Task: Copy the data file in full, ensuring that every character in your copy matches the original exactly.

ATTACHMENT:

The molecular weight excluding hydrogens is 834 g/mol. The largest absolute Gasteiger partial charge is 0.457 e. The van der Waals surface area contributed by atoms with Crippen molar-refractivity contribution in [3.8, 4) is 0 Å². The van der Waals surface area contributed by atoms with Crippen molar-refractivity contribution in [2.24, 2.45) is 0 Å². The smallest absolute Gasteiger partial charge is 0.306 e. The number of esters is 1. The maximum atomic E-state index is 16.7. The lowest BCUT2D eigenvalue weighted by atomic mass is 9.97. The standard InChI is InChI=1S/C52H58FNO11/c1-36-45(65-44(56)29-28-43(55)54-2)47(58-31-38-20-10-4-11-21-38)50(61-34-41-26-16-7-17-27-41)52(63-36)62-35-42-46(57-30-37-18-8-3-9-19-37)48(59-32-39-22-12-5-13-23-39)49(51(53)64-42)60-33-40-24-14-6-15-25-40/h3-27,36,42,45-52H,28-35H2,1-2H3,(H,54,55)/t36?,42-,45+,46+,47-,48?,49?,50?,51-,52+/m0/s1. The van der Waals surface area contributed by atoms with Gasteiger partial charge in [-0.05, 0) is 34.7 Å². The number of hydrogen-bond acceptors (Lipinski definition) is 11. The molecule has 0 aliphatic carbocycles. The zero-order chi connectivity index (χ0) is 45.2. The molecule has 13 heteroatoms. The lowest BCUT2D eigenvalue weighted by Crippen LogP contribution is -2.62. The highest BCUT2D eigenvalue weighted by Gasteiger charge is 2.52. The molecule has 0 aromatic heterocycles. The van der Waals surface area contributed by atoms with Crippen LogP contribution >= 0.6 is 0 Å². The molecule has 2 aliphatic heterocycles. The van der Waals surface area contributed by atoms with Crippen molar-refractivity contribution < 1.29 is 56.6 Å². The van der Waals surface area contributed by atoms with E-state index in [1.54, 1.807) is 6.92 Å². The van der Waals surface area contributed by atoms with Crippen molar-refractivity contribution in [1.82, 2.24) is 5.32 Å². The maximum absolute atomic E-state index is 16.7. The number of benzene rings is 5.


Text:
The molecular weight excluding hydrogens is 834 g/mol. The largest absolute Gasteiger partial charge is 0.457 e. The van der Waals surface area contributed by atoms with Crippen molar-refractivity contribution in [3.8, 4) is 0 Å². The van der Waals surface area contributed by atoms with Crippen molar-refractivity contribution in [2.24, 2.45) is 0 Å². The smallest absolute Gasteiger partial charge is 0.306 e. The number of esters is 1. The maximum atomic E-state index is 16.7. The lowest BCUT2D eigenvalue weighted by atomic mass is 9.97. The standard InChI is InChI=1S/C52H58FNO11/c1-36-45(65-44(56)29-28-43(55)54-2)47(58-31-38-20-10-4-11-21-38)50(61-34-41-26-16-7-17-27-41)52(63-36)62-35-42-46(57-30-37-18-8-3-9-19-37)48(59-32-39-22-12-5-13-23-39)49(51(53)64-42)60-33-40-24-14-6-15-25-40/h3-27,36,42,45-52H,28-35H2,1-2H3,(H,54,55)/t36?,42-,45+,46+,47-,48?,49?,50?,51-,52+/m0/s1. The van der Waals surface area contributed by atoms with Gasteiger partial charge in [-0.05, 0) is 34.7 Å². The number of hydrogen-bond acceptors (Lipinski definition) is 11. The molecule has 0 aliphatic carbocycles. The zero-order chi connectivity index (χ0) is 45.2. The molecule has 13 heteroatoms. The lowest BCUT2D eigenvalue weighted by Crippen LogP contribution is -2.62. The highest BCUT2D eigenvalue weighted by Gasteiger charge is 2.52. The molecule has 0 aromatic heterocycles. The van der Waals surface area contributed by atoms with Crippen LogP contribution >= 0.6 is 0 Å². The molecule has 2 aliphatic heterocycles. The van der Waals surface area contributed by atoms with Crippen molar-refractivity contribution < 1.29 is 56.6 Å². The van der Waals surface area contributed by atoms with E-state index in [1.54, 1.807) is 6.92 Å². The van der Waals surface area contributed by atoms with Crippen molar-refractivity contribution in [1.82, 2.24) is 5.32 Å². The maximum absolute atomic E-state index is 16.7. The number of benzene rings is 5.